While the statistics are nice, to McDonough, the longtime FCCI friend and client, the company's story can be told through its response to a crisis — the mark of any good insurance company. For example, there was the time in 2004 when
Hurricane Charley decimated a W.F. McDonough Plumbing supply store and office in Port Charlotte.

It was so bad, recalls McDonough, that bathtubs from the store were laying about U.S. 41. But FCCI's claims adjusters, McDonough says, were Johnny on the spot. They helped us put up portables the next day.”

Not just Johnny, but Jacobs, too: McDonough says seeing the company CEO in person on the scene, asking what he could do to help, cemented FCCI in his mind as a top-tier company.

Adds McDonough, whose company also owns Bradenton-based Wyman Plumbing: “I get that sort of service from them all the time.”

'Ignorance and optimism'
Gil Waters wasn't too keen on running any kind of insurance company in the 1950s, much less building an industry heavyweight. Back then, Waters was instead running his own public relations firm. He decided there wasn't enough money working for a newspaper after all. But a friendly visit from some of the area's top contractors one day in 1957 changed everything.

The contractors, part of the 27-member Sarasota General Contractor's Association, had a proposition for Waters: They had $2,800 in the coffers. They would pay him $400 a month to be the associations' executive secretary even though neither the contractors nor Waters had any idea what an executive secretary was supposed to do. If Waters hadn't made any money by the time the treasury funds ran out, there would be no more job.

Then, in 1958, Waters began speaking with some insurance folks around town about forming a workers' compensation self-insurance plan. He was told about some obscure Florida laws that allowed a nonprofit, such as the SGCA, to form such a fund.

By April 1, 1959, FCCI — Florida Contractors and Construction Industries Self-Insurance Fund — was official. The first seven clients were board members of the contractors association, basically local builders and developers who knew they needed workers' compensation plans for their employees. Together they brought in a total of $26,702 in premiums.

Still, the beginnings of the fund were anything but auspicious and even a perfect fit for April Fools' Day, says Waters.

“So, it was out of sheer ignorance and optimism that we started with premiums from seven guys on the board,” Waters said in the book, “A Legacy of Trust: The Story of FCCI,” published in 2007. The first seven insured signed the documents in Tallahassee and went through all of the preparatory work and became the trustees of this fund.”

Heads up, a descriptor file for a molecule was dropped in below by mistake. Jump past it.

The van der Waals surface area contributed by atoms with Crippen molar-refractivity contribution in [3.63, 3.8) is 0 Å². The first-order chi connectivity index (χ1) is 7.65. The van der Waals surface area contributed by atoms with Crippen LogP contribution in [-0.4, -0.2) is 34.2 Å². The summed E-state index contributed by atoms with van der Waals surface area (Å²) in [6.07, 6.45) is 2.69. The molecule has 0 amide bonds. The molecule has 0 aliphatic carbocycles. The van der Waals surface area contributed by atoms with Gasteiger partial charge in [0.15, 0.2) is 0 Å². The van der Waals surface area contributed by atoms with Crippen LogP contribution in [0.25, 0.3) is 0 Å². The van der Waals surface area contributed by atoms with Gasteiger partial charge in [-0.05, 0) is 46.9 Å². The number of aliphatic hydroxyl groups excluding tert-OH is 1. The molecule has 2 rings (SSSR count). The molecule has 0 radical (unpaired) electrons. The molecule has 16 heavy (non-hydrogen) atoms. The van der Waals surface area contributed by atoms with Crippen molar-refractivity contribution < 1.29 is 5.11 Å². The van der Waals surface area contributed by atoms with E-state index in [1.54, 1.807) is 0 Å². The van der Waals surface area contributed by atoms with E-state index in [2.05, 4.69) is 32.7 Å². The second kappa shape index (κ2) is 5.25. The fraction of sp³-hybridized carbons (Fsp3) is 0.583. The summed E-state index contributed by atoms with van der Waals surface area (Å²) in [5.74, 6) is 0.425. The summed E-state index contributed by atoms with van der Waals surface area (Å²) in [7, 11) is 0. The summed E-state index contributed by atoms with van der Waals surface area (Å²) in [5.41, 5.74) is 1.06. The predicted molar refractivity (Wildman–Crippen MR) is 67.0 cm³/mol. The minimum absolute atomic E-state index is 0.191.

That list of seven included some Sarasota business community titans of the day, such as Ted “T.T.” Watson, John Padgett, Russell Currin Sr. and Charles E. Stottlemyer.

Currin and his son, Russell Currin Jr., would top any list of people crucial to FCCI's success, from those early years to today. The elder Currin, via his Logan & Currin Contractors, helped guide the company in the early years through the intricacies of workers' compensation insurance.

And when the senior Currin died in 1964, his son took the vision further. Indeed, the junior Currin is widely credited with being the visionary voice leading FCCI's transformation from a worker's compensation operation to a mutual insurance company. Currin Jr., a onetime F-100 U.S. Air Force fighter pilot, served on FCCI's board for 22 years, including a lengthy turn as chairman.

Lessons learned
There would be turbulent times, too, in FCCI's first 50 years.

Waters, for instance, left the company in the fall of 1985. Some local newspapers reported that he had retired, but in reality a rift had grown between Waters and several board members that was too wide to repair.

The gist of the battles came down to control: Waters wanted to continue growing and expanding at the pace they were keeping, but some board members wanted to slow down. H. Ronald Foxworthy, a longtime FCCI board member, categorized the situation like a train ride, with Waters as the conductor and the board as the passengers.

“I'd say it was sort of like he was running the train and (the trustees) were trying to put the brakes on sometimes,” Foxworthy said in “A Legacy of Trust.”

While the brakes were eventually applied, even those who battled with Waters admitted he was instrumental to the company's success. Said Stottlemyer, in “A Legacy of Trust”: “I think there was a sigh of relief when Gil was finally removed, even though I don't think anybody questioned the contribution that he'd made and brought us to that point.”

Waters and the trustees have since talked out any differences and the company's original executive secretary has attended community events with many FCCI principals.

More recently, FCCI experienced some growing pains as it moved into the property and casualty insurance marketplace. A seminal moment in that movement occurred in 2000, when Jacobs — who became CEO in 1998 — set forth on the company's strategy to diversify and become more than a workers' compensation firm.

Jacobs and the company's board set a five-year goal to lower its workers' compensation premiums from 100% to something in the 45% range of company revenues. The board also wanted to branch into more traditional commercial property and casualty insurance and in the process, spread its risk outside Florida.

The board, realizing the quickest way to reach that goal would be through an acquisition, set a purchase limit of $250 million. When two consultants — independent of each other — recommended that FCCI buy Carmel, Ind.-based Monroe
Guaranty Insurance Co., Jacobs thought the company would be on its way.

It was. Only it was on its way to distress before diversification. To be sure, Jacobs and the board knew Monroe was a troubled company, one that was losing market share and had assorted financial issues related to reserves and reinsurance.